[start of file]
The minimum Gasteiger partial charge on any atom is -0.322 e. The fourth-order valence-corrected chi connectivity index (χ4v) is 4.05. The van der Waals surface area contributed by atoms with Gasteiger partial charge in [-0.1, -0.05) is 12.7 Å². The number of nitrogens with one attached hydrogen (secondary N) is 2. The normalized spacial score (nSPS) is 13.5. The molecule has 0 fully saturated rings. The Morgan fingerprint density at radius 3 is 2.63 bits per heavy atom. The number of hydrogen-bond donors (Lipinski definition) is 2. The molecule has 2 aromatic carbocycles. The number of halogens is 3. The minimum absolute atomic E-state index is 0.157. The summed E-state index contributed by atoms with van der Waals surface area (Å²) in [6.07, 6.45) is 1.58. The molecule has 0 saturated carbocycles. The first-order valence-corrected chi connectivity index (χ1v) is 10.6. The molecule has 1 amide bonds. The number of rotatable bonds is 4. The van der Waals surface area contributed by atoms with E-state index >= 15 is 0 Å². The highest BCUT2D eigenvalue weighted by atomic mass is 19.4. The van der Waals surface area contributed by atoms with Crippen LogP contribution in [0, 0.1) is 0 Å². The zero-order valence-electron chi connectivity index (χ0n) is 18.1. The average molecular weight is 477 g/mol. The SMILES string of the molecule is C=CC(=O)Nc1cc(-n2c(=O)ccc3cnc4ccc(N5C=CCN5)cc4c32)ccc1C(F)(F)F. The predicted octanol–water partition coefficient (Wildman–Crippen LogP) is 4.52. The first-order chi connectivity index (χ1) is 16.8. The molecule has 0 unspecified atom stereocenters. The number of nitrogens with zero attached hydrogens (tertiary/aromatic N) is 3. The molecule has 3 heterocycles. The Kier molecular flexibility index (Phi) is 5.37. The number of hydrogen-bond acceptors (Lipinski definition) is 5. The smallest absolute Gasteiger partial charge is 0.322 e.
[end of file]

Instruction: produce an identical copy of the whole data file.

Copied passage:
The minimum Gasteiger partial charge on any atom is -0.322 e. The fourth-order valence-corrected chi connectivity index (χ4v) is 4.05. The van der Waals surface area contributed by atoms with Gasteiger partial charge in [-0.1, -0.05) is 12.7 Å². The number of nitrogens with one attached hydrogen (secondary N) is 2. The normalized spacial score (nSPS) is 13.5. The molecule has 0 fully saturated rings. The Morgan fingerprint density at radius 3 is 2.63 bits per heavy atom. The number of hydrogen-bond donors (Lipinski definition) is 2. The molecule has 2 aromatic carbocycles. The number of halogens is 3. The minimum absolute atomic E-state index is 0.157. The summed E-state index contributed by atoms with van der Waals surface area (Å²) in [6.07, 6.45) is 1.58. The molecule has 0 saturated carbocycles. The first-order valence-corrected chi connectivity index (χ1v) is 10.6. The molecule has 1 amide bonds. The number of rotatable bonds is 4. The van der Waals surface area contributed by atoms with E-state index >= 15 is 0 Å². The highest BCUT2D eigenvalue weighted by atomic mass is 19.4. The van der Waals surface area contributed by atoms with Crippen LogP contribution in [0, 0.1) is 0 Å². The zero-order valence-electron chi connectivity index (χ0n) is 18.1. The average molecular weight is 477 g/mol. The SMILES string of the molecule is C=CC(=O)Nc1cc(-n2c(=O)ccc3cnc4ccc(N5C=CCN5)cc4c32)ccc1C(F)(F)F. The predicted octanol–water partition coefficient (Wildman–Crippen LogP) is 4.52. The first-order chi connectivity index (χ1) is 16.8. The molecule has 0 unspecified atom stereocenters. The number of nitrogens with zero attached hydrogens (tertiary/aromatic N) is 3. The molecule has 3 heterocycles. The Kier molecular flexibility index (Phi) is 5.37. The number of hydrogen-bond acceptors (Lipinski definition) is 5. The smallest absolute Gasteiger partial charge is 0.322 e.